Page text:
Over at Gadget's place, his latest post (probably one of the last typed on his Sinclair Spectrum, until his new public sponsored computer gets delivered!) drew attention to comments made by Tom Winsor about the poor literary and grammatical skills of police officers. There were the usual hundreds of comments in response, many of which give concurring examples of what Mr Winsor was referring to after chatting to his barrister chums, so what can one conclude from this?
I worked alongside an officer who was so bad at spelling that I doubted he could get his name right without first checking his warrant card. He had GCE O and A levels coming out of his ears. I asked him how he managed such great exam results. His reply was simple, "At school they weren't bothered about the spelling, as long as the meaning was there". He made DCI eventually. At another station I worked alongside a Pc who had a doctorate, a former Royal Navy submariner officer who could have probably made it as a concert pianist and, in my firearms team days, former SAS troopers, paramedics, schoolteachers and bank clerks who had formed into a formidable team that were truly awe inspiring. I once received details of a Met Pc's initial written statement made after he had been involved in a police vehicle accident. It read, "The black fella stepped out in front of me. I hit the brakes. Skidded. Bosh". That was it. Not a whole lot of information there. Yet someone had passed that as suitable to be presented as evidence. I've also worked on the shop floor of a major supermarket where the workforce consisted of a similarly varied cross section of society, with intellects ranging from doctorate to Cro-Magnon . I have worked for a self made millionaire who could not write a single sentence that made sense - and as for spelling, wotz that?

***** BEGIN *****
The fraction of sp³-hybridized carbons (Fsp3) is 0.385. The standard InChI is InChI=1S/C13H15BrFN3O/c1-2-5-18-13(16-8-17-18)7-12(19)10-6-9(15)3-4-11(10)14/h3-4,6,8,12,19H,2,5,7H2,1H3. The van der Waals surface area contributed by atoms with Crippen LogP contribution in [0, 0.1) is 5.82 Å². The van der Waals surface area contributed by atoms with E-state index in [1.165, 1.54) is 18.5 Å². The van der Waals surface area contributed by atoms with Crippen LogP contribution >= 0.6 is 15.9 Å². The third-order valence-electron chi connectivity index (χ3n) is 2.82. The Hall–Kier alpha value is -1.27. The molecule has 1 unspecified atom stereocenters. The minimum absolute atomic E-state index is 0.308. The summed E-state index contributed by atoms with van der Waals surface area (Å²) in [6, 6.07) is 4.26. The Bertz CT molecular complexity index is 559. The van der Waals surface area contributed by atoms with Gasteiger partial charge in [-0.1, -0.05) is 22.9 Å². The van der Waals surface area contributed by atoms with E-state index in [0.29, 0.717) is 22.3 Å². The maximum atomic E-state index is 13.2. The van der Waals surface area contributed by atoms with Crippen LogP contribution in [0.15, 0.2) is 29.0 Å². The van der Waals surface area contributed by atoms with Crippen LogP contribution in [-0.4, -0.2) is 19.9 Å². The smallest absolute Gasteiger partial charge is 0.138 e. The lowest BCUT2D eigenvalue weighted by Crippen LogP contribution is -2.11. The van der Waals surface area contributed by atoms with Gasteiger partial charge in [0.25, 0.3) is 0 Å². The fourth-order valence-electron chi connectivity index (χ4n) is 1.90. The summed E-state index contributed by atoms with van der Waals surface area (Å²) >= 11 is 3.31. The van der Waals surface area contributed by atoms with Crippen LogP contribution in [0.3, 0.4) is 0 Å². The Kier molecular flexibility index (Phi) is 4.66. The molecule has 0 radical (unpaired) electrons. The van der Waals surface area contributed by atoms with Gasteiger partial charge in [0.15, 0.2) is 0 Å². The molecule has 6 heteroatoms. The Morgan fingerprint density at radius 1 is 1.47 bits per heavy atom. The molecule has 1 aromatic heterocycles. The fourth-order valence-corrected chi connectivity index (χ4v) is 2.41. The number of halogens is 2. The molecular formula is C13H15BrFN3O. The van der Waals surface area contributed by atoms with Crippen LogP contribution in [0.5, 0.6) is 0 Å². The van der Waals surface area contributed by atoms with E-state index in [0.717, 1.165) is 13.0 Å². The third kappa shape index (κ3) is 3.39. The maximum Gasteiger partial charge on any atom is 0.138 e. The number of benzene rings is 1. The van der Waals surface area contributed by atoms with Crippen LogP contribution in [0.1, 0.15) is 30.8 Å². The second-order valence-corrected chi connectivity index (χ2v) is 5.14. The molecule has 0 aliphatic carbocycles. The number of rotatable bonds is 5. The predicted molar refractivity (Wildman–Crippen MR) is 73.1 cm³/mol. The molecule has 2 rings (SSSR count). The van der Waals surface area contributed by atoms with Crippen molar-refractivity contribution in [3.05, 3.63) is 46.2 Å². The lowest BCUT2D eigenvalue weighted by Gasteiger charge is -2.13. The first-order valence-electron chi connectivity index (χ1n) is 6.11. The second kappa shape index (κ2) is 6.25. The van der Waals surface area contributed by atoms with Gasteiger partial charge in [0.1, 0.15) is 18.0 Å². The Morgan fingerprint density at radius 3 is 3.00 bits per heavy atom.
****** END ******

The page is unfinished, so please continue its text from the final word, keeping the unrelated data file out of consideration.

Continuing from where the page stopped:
I heard that the C/I who replaced me when I retired had two probationary officers posted to the division whose English grammar and spelling was so bad that he paid for evening classes for them, out of the divisional budget! Lucky them. In my day the C/I would have had a friendly chat and `let them go`, except in the 1970's we called it getting the sack, in fact I doubt they'd have been accepted in the first place and if they were, the recruiting officer would have been disciplined.
What do Winsor's comments prove? That anyone can get in? That there are no common minimum requirements? That the common minimum requirements are too low or that no one is bothering to uphold them? That the suitable gene/recruit pool is shrinking or the content is corrupted with mutations? I don't think the police are alone in this, yet Winsor (shouldn't there be a `d` in Win sor?) would have us think otherwise.
(Please ignore any typo's, spelling, grammaticals etc)